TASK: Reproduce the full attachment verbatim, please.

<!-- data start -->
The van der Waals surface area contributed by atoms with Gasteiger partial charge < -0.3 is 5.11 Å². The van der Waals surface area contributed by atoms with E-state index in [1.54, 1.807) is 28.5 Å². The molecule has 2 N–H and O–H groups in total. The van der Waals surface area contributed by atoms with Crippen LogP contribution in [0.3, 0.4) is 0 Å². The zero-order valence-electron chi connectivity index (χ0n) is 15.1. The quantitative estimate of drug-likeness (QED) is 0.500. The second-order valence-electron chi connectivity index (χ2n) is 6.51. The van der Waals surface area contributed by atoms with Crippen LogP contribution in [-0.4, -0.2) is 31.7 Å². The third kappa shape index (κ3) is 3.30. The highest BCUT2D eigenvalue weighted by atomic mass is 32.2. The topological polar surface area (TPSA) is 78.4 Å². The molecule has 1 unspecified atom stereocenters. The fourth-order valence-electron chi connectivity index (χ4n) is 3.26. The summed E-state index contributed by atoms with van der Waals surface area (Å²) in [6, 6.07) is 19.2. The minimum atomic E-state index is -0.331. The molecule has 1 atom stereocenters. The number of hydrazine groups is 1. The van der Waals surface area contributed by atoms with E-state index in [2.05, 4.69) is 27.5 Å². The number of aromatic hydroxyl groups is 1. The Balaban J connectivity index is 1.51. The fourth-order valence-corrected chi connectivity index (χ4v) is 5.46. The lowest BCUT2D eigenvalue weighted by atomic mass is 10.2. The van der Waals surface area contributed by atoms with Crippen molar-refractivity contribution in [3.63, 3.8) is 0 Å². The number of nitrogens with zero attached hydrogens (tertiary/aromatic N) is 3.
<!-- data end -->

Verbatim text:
The van der Waals surface area contributed by atoms with Gasteiger partial charge < -0.3 is 5.11 Å². The van der Waals surface area contributed by atoms with E-state index in [1.54, 1.807) is 28.5 Å². The molecule has 2 N–H and O–H groups in total. The van der Waals surface area contributed by atoms with Crippen LogP contribution in [0.3, 0.4) is 0 Å². The zero-order valence-electron chi connectivity index (χ0n) is 15.1. The quantitative estimate of drug-likeness (QED) is 0.500. The second-order valence-electron chi connectivity index (χ2n) is 6.51. The van der Waals surface area contributed by atoms with Crippen LogP contribution in [-0.4, -0.2) is 31.7 Å². The third kappa shape index (κ3) is 3.30. The highest BCUT2D eigenvalue weighted by atomic mass is 32.2. The topological polar surface area (TPSA) is 78.4 Å². The molecule has 1 unspecified atom stereocenters. The fourth-order valence-electron chi connectivity index (χ4n) is 3.26. The summed E-state index contributed by atoms with van der Waals surface area (Å²) in [6, 6.07) is 19.2. The minimum atomic E-state index is -0.331. The molecule has 1 atom stereocenters. The number of hydrazine groups is 1. The van der Waals surface area contributed by atoms with E-state index in [2.05, 4.69) is 27.5 Å². The number of aromatic hydroxyl groups is 1. The Balaban J connectivity index is 1.51. The fourth-order valence-corrected chi connectivity index (χ4v) is 5.46. The lowest BCUT2D eigenvalue weighted by atomic mass is 10.2. The van der Waals surface area contributed by atoms with Crippen molar-refractivity contribution in [3.63, 3.8) is 0 Å². The number of nitrogens with zero attached hydrogens (tertiary/aromatic N) is 3.